Environmental Response Policy

8/3/2016: Recap of recent exercise for oil pollution preparedness and response in the Arctic

Increased commercial maritime activity in the Arctic region requires enhanced spill response planning and preparedness in order to mitigate the challenges of oil spill response in the Arctic. Representatives from all eight Arctic member states work within various forums and working groups to mitigate risks and ensure safe, secure and environmentally responsible activities in the Arctic. One of these groups, the Arctic Council’s Working Group on Emergency Prevention, Preparedness, and Response (EPPR), specifically addresses the areas of marine environmental response and search and rescue for the Arctic marine environment.

The EPPR focuses much of its attention on exercising the Agreement on Cooperation on Marine Oil Pollution Preparedness and Response in the Arctic (MOSPA Agreement). The objective of the MOSPA Agreement is to strengthen cooperation, coordination and mutual assistance among the parties on oil pollution preparedness and response in the Arctic to protect the marine environment from pollution by oil. Efforts include the development of operational guidelines that designate notification and request (and offer) for assistance protocols in the event of an incident requiring multilateral coordination. The EPPR works to exercise and maintain this MOSPA Agreement by ensuring all eight Arctic nations remain engaged in multi-lateral discussions, which includes an annual exercise process.

The first exercise under the MOSPA Agreement was hosted by Canada in 2014, consisting of a communications exercise that simulated the notification of parties and the request for and receipt of offers of assistance.

In September 2015, the U.S. hosted the next phase of the EPPR MOSPA exercise cycle, a workshop held at U.S. Coast Guard Headquarters. The emphasis of this workshop focused on updates to the operational guidelines as well as the identification of the highest risk Arctic spill scenarios that could be utilized for the 2016 EPPR MOSPA table-top exercise.

From May 9 to June 13, 2016, the EPPR conducted a three-stage table-top exercise led by representatives from the U.S. Coast Guard’s Office of Marine Environmental Response. This exercise engaged EPPR member state representatives whose countries may be impacted by an oil spill that is large enough to require the implementation of the multilateral MOSPA Agreement and associated operational guidelines.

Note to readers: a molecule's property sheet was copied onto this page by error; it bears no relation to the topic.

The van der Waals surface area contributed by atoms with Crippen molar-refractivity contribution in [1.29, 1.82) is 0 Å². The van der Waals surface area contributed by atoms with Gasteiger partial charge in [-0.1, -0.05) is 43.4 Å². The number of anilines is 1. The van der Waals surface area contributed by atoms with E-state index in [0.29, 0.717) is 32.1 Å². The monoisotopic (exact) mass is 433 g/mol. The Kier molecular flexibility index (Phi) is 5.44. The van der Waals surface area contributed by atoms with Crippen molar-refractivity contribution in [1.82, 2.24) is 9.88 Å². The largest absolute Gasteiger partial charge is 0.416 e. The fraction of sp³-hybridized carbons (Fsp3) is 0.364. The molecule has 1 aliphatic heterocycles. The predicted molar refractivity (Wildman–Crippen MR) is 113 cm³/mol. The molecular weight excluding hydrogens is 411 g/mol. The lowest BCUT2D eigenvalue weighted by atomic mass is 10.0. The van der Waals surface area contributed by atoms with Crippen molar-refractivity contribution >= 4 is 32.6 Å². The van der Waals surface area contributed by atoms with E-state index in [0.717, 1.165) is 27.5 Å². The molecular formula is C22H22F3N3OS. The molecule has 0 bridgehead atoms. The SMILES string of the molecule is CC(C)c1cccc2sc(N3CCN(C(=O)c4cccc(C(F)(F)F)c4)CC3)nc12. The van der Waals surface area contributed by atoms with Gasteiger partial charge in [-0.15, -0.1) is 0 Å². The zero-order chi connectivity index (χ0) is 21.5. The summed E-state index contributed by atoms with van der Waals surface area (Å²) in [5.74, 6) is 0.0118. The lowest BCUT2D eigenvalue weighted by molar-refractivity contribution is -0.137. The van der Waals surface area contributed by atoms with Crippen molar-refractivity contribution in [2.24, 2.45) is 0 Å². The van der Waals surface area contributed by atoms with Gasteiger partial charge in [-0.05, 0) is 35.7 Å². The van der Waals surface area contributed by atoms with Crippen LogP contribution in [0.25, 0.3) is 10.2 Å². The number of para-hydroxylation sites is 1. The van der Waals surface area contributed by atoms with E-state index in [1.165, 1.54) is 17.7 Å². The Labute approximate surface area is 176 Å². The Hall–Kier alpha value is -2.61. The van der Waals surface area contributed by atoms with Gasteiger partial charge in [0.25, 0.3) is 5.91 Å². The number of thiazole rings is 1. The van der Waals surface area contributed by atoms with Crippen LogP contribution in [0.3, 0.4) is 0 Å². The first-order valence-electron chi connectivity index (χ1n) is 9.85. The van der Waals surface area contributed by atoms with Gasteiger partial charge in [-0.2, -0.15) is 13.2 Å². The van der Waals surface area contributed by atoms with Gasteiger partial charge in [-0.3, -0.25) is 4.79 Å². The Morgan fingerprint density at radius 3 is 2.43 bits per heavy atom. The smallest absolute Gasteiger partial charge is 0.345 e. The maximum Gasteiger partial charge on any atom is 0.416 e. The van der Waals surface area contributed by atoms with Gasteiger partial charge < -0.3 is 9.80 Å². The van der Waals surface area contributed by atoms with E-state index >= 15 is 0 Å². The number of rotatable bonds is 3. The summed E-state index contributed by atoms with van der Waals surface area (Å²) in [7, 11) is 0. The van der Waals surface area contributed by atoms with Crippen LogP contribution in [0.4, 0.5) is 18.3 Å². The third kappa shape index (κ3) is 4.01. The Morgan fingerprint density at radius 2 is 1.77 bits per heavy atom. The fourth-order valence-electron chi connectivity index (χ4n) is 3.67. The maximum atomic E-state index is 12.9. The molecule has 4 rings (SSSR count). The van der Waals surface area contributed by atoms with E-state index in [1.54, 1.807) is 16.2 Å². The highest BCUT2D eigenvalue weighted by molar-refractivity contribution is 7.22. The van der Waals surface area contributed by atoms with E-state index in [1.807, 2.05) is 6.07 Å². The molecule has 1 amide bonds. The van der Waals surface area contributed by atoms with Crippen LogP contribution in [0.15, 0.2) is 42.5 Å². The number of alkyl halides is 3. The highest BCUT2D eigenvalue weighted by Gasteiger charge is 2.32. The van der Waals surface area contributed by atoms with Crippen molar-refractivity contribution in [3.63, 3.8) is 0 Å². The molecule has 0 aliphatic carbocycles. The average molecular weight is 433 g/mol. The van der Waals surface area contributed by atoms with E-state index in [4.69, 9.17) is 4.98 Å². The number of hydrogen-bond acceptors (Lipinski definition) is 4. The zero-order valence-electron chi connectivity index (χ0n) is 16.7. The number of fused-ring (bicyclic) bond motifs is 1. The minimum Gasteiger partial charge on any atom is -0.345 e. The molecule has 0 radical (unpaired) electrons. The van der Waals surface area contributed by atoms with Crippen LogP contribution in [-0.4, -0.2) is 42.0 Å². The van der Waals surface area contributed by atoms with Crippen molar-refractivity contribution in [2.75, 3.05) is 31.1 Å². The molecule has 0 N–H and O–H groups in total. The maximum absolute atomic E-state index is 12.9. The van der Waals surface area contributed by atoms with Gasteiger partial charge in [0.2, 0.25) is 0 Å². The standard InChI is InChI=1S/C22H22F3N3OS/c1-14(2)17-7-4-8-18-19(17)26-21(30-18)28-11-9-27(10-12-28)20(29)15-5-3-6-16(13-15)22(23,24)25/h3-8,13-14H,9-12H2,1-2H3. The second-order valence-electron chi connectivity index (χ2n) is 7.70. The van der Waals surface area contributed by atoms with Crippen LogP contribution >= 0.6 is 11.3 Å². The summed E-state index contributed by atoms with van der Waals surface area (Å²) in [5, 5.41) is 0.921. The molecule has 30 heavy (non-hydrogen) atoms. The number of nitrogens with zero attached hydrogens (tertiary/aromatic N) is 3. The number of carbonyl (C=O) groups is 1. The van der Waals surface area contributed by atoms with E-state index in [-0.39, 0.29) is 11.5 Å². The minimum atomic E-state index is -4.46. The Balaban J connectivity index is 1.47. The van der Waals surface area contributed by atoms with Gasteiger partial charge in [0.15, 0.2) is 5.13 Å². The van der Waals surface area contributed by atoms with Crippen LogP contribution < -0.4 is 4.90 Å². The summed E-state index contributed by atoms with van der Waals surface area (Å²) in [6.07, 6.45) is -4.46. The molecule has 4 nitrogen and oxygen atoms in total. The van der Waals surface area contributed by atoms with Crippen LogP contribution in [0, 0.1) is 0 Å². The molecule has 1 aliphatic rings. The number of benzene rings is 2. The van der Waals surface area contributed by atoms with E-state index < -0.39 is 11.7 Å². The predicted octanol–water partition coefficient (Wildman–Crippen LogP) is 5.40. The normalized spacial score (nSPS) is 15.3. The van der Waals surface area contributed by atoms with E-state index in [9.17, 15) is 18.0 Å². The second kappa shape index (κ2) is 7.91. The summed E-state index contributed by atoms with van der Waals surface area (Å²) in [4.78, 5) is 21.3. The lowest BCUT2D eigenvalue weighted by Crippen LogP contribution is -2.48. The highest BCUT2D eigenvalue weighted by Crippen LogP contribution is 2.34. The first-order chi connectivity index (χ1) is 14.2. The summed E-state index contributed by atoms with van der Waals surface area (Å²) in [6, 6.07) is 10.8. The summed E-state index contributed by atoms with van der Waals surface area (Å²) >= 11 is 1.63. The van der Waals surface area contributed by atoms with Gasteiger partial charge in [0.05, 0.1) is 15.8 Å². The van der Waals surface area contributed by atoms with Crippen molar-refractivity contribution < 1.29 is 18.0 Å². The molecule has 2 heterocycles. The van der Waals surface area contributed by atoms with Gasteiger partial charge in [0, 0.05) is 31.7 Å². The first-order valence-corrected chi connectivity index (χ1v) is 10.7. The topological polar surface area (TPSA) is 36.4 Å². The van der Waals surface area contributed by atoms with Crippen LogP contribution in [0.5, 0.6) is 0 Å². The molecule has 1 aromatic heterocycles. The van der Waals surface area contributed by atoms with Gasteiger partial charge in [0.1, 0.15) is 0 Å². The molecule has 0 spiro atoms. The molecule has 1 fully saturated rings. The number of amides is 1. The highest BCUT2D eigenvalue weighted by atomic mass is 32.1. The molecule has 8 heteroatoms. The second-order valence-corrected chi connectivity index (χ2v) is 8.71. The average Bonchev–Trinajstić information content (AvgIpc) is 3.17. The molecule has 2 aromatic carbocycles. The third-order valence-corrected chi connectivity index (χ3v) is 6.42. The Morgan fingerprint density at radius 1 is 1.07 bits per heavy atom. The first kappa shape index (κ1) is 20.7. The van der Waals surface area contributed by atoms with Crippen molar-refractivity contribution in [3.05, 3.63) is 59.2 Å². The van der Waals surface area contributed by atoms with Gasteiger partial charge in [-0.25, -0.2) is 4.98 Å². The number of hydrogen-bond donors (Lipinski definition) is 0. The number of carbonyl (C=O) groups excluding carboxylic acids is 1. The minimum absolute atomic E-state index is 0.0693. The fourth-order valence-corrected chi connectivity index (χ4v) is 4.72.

On May 9, the exercise began with a standard notification with international requests for assistance, followed by each state analyzing their internal protocols for offering assistance from May 11 to 20, 2016. Finally, nearly 40 participants including representatives from each EPPR member state, as well as permanent participants and observers, met on June 13, 2016, in Montreal to discuss the results of the notification and request for assistance exercise stages as well as make recommendations on enhancing this process.

As a result of this exercise, an EPPR Marine Environmental Response Experts Group will take the recommendations for action and move to improve the overall EPPR MOSPA Request for Assistance process.

The Exercise Design Team lead, Coast Guard Lt. Cmdr. Wes James noted that, “This exercise provided great insight into the partnership that is the EPPR. We worked together to build an exercise process that not only included the United States as the team lead, but also utilized a Norwegian scenario, hosted by Canada in Montreal, and was evaluated by representatives from Canada and Finland. By doing so, we created a better process that will continue to enhance this multi-lateral forum whose ultimate goal is to ensure the protection of the Arctic marine environment.”

This blog is not a replacement or substitute for the formal posting of regulations and updates or existing processes for receiving formal feedback of the same. Links provided on this blog will direct the reader to official source documents, such as the Federal Register, Homeport and the Code of Federal Regulations. These documents remain the official source for regulatory information published by the Coast Guard.

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